MONROE - The Monroe Town Board voted unanimously Wednesday night to deny requests from five developers to exempt them from the town's building moratorium so they could proceed with construction of their housing projects.

Voting separately on each of the petitions, board members voted 4-0 in opposition to three of them and 3-0 against the other two, with one member absent and town Supervisor Harley Doles abstaining from two votes. Board members had met privately with their attorney, Dennis Lynch, to discuss threatened litigation by one of the developers' attorneys before they voted, but made no comment on the requests or their decisions as they announced them in quick succession.

The developers, who have approvals for 446 total homes in five development plans, had petitioned in May and June for exemption from the moratorium the Town Board imposed in April. The projects seeking waivers were the 181-home Smith Farm project on Gilbert Street; the 46-lot Shea Meadows and 49-lot Polak Farm plans on Rye Hill Road; the 55-lot Forest Edge project on Mountain Road, next to Kiryas Joel; and the 115-home Henry Farms subdivision plans on Lakes Road.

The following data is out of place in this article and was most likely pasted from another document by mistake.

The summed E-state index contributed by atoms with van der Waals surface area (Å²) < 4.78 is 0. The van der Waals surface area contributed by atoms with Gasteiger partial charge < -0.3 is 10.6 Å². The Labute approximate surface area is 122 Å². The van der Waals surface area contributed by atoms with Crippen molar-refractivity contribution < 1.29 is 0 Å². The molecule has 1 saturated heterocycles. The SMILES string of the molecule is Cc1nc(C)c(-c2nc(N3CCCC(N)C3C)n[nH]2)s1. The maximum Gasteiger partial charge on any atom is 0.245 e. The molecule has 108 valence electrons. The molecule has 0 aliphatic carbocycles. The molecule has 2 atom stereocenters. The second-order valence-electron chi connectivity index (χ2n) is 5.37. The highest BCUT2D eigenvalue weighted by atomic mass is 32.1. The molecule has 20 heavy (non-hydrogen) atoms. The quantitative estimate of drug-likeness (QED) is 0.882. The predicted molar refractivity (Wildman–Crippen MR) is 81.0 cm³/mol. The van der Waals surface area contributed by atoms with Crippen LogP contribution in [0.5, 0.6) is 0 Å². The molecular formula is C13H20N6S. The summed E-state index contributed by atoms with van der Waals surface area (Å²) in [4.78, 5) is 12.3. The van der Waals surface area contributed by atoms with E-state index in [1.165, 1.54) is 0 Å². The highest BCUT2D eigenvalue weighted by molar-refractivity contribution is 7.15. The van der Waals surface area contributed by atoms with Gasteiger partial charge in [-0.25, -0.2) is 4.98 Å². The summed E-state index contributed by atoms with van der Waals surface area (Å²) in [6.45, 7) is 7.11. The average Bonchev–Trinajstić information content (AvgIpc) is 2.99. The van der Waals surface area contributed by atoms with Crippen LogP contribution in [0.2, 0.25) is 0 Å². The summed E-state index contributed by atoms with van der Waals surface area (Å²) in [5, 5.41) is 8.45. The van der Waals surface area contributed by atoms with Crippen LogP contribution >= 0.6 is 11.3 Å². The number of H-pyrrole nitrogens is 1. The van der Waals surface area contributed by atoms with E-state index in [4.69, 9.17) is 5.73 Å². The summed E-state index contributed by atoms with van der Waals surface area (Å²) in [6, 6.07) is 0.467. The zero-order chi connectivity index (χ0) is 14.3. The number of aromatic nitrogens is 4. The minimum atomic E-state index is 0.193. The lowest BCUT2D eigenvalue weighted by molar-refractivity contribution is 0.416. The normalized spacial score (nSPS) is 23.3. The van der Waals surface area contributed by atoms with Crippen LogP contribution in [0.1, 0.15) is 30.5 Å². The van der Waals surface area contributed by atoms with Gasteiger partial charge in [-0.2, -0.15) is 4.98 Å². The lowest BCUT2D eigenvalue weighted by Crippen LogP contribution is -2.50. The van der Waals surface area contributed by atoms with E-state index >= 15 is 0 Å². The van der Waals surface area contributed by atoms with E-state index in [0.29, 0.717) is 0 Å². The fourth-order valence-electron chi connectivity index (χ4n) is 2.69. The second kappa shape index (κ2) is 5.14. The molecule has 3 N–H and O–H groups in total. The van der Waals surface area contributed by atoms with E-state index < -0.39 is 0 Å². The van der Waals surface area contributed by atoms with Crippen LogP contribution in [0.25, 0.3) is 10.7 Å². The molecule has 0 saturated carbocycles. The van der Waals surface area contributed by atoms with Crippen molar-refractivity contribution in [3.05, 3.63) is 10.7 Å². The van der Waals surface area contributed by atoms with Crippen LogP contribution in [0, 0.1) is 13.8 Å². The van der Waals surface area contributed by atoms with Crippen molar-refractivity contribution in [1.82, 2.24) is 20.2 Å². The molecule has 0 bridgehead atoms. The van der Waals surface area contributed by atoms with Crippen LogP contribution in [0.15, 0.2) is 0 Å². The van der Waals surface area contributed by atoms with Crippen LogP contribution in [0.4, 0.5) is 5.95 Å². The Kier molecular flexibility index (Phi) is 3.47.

Ronald Kossar, the Middletown attorney representing the developers of Smith Farm and Forest Edge, said after Wednesday night's vote that his clients intend to sue Monroe for a massive amount.

"We will sue very vigorously," Kossar said. "In my view, it will expose the Town of Monroe and its counsel, individually, to damages that could approach over $100 million."

Councilman Tony Cardone said the board had rejected the waiver requests because all of the developers failed to demonstrate that delaying construction would cause them a severe financial hardship, which was the criterion in the moratorium law for allowing exceptions.

"The moratorium is in place to get things in order, not to benefit a developer," he said.

The board halted residential development in April to preserve the status quo while a planner reviews the town's Comprehensive Plan and zoning and recommends updates and improvements. Cardone and Councilman Mike McGinn said Wednesday that the board's consultant, Bonnie Franson, has made progress on her review and will soon schedule public sessions to solicit input on potential zoning changes. The moratorium, initially set for three months and later extended by another three months, is now set to expire around Nov. 4. The moratorium applies to all housing construction in the unincorporated town areas outside Monroe's three villages.